Travels of Jaimie McPheetersIt was said to me so long ago that I really can’t remember who or when they said it – that being a writer is like drawing words from a cistern; you have to keep replenishing the store in the cistern by reading – and reading even more than you write. Was it Mr. Terranova, the whirlwind 6th grade teacher, or maybe the elderly gentleman who came to speak to a school assembly at Vineland Elementary when I was in about the 2nd or 3rd grade? He was blind, with a seeing-eye dog named Rosie whom he let off duty long enough for her to run down the center aisle in the auditorium for a good petting. Our teachers told us that he was an Enormously Famous Published Author – for some reason I thought for years that he was William Prescott, the author of The Conquest of Mexico and the Conquest of Peru, never mind that William Prescott would have been dead for a little over a hundred years by then. Yes – Mr. Terranova had us read excerpts of The Conquest of Mexico and Peru, which should give an idea of how eccentric and bloody brilliant he was as a teacher. The Enormously Famous Published Author with the seeing-eye dog named Rosie did give us one bit of authorly good advice, using ‘Jack and Jill went up the hill’ as his example; telling us to show them going up the hill, describe the hill, and why Jack and Jill did so, and what they saw and felt. Show, not tell, in other words. But enough of my early influences in writing, such as they were.

I have to limit myself when working on a book project; nothing by other fiction-scribblers working in the same area or time-period. This is because there is a danger for me of inadvertently taking an idea for a character, or an incident or accident of plot from someone else’s visualization, so at this time, all fictional accounts of Gold Rush-era California or the various trails and journeys towards the Ophir of the far west are strictly off the table. I have this totally bird-witted habit of seizing on certain things as I read about them, as if they were bright and shiny objects, and thinking, “Ah-ha! This has to be in The Book!” Other things just grab at me, and I come back to them again and again. In Adelsverein – to give just two small examples – it was the concept of the children, taken by Comanche Indians, who were returned, but never returned in spirit, and the massacre of the Texians at Goliad.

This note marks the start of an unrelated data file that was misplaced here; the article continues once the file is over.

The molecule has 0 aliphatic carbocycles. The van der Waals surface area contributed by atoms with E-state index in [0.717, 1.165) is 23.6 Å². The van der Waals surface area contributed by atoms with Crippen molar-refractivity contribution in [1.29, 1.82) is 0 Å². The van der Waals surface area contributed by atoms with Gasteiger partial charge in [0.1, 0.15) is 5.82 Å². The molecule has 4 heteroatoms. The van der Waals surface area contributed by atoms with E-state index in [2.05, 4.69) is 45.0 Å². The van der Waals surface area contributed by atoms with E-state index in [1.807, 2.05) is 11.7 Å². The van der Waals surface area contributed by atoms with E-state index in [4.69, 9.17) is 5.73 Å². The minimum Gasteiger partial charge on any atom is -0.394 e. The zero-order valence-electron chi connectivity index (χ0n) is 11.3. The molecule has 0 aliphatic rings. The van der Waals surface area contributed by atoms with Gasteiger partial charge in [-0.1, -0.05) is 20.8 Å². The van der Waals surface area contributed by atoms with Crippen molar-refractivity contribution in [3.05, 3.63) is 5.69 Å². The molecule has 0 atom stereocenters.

So, now I am faced with doing the episodic and picaresque Gold Rush adventure that I have always wanted to write. I grew up with this, because it was the event that I think made California what it was, for better or worse – and in the brief blink of an eye, as far as time goes. It was a sleepy agrarian backwater with a wonderful climate and spectacular scenery, a paradise to those who lived there at that time, a lost Eden to which they looked back on later with considerable nostalgia. And in the space of two or three years – the whole world piled in. The sleepy port of Yerba Buena became the muddy, lawless, brawling town of San Francisco, from hundreds of residents to thousands in mere months. The empty bay was suddenly forested with the masts of hundreds of abandoned ships. The properties of entrepreneur John Sutter were swamped with squatters, rogues and gold-seekers, the pristine rivers and streams in the foothills all alive with more men, looking for gold. Gold from the mines of California – and from just over the border in Nevada – kept the Union from going under entirely, so say some … and I have always wanted to write about it.

The next book, (after the bagatelle of Jim Reade and Toby Shaw, in the days of the Republic of Texas) will follow the adventures of Fredi Steinmetz, the younger brother of Magda Steinmetz-Becker, from the Trilogy. I’ve noted in other books that he went out to California as a cattle drover in the 1850s … and he returned, thinking not very much of the place, for a variety of reasons.